It isn’t a bad thing to follow protocols! Our job is to help women and babies have great, safe, births, even if they have to happen in the hospital. We have got to stop apologizing for transferring and transporting women. It is a normal part of the possibility in a homebirth.

As always, the clients’ desires come into this discussion.

“But, what if the woman wants to have her twins/breech/VBAmC/etc. baby at home? Don’t I have a responsibility to serve her?”

The answer is no. If the woman is low-risk, perhaps yes. If she is high-risk, no. You have a responsibility to serve her correctly, within the normal and safe boundaries of birth. The line must be drawn somewhere and it must be drawn further back than it is at this point. Midwives all have boundaries they won’t cross, whether it’s a preeclamptic woman or a woman with triplets, there are lines they won’t cross. (Except for a couple of high profile midwives around the world.) Bringing the limitations inward can do nothing but keep women and babies safer as well as (not that this is the most important aspect, but it’s important nevertheless) helping our publicity problems. If a homebirth midwife was seen as careful and adherent to the low-risk status of women… what the studies watch for when they report on such things… then we can begin to save not only lives, but our own faces.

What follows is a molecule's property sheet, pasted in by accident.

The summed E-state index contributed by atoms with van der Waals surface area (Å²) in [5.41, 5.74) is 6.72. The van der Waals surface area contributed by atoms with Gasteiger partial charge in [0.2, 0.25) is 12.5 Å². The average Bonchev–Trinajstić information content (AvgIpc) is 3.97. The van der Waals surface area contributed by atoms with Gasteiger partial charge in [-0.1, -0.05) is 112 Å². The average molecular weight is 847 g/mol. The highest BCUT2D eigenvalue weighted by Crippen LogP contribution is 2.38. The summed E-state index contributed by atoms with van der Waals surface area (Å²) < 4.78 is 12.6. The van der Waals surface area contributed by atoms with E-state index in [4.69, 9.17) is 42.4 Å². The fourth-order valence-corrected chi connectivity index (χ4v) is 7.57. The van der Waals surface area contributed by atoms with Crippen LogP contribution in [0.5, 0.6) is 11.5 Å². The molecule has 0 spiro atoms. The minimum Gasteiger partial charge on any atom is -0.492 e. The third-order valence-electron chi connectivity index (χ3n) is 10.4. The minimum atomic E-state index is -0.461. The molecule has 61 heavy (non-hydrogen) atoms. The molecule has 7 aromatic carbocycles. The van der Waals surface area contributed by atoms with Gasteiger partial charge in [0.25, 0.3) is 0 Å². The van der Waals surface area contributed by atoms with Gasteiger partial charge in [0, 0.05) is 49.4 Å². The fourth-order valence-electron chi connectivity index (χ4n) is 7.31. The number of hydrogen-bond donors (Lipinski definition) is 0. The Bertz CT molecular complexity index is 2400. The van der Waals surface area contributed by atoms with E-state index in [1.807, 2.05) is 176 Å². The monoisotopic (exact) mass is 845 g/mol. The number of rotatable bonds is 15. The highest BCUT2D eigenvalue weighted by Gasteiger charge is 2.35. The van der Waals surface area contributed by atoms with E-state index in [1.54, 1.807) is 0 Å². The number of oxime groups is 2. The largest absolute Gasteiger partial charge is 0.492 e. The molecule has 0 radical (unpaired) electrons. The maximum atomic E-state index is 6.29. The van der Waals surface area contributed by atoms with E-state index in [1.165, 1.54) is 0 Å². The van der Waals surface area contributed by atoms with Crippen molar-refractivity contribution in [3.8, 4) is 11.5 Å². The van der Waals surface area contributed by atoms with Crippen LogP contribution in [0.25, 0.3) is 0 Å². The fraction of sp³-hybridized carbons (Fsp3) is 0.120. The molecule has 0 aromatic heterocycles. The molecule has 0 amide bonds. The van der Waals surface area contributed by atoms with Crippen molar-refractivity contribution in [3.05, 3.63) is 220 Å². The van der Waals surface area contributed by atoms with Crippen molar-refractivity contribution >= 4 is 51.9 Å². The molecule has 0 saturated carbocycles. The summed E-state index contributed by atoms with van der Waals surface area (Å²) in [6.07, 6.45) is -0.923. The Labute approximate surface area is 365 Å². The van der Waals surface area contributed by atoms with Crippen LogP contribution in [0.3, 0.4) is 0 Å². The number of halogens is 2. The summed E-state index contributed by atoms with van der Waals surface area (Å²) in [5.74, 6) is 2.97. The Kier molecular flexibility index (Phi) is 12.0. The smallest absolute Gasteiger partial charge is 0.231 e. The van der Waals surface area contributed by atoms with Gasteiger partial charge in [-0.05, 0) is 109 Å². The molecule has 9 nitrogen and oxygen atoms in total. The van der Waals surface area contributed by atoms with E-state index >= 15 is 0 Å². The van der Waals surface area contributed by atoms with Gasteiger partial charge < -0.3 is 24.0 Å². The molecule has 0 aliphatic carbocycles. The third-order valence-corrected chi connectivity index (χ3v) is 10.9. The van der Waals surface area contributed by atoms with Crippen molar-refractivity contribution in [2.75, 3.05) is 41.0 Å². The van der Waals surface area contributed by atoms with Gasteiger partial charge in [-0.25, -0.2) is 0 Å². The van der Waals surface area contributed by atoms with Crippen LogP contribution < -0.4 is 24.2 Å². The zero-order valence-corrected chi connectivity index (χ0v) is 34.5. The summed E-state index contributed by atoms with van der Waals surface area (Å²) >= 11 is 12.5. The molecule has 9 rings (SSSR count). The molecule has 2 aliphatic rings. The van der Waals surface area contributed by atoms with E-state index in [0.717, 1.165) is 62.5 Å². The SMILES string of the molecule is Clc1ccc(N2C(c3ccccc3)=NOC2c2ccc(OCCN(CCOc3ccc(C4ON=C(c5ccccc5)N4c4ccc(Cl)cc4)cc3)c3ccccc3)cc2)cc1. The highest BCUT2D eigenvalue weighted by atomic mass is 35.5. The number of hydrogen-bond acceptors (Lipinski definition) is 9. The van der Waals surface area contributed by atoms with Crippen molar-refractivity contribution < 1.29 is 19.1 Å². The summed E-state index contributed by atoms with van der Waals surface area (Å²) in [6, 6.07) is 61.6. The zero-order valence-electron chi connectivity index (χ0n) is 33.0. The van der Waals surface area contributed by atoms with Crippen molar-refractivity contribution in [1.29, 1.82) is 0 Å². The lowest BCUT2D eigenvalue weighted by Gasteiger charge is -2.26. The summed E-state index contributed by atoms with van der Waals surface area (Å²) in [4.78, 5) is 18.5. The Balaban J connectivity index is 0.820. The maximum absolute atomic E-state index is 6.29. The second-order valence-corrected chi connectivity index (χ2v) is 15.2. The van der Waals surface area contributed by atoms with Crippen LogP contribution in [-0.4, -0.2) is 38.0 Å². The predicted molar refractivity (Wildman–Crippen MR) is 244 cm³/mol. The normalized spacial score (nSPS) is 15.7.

I think this new way of thinking would be hardest on the older (not age) midwives who’ve, through time and experience, had an edge over the newer women, both with skills and arrogance. They’ve never seen anything tragic happen, so nothing they’re doing could be wrong. When, in reality, it’s probably only a matter of time before something does… if they stay on the same track they’ve been on. And because it’s the older midwives who are the mentors, they’re teaching the younger, less seasoned women, things the newer midwives simply don’t have the skills or experience to understand yet. So much of home birth midwifery takes time to learn.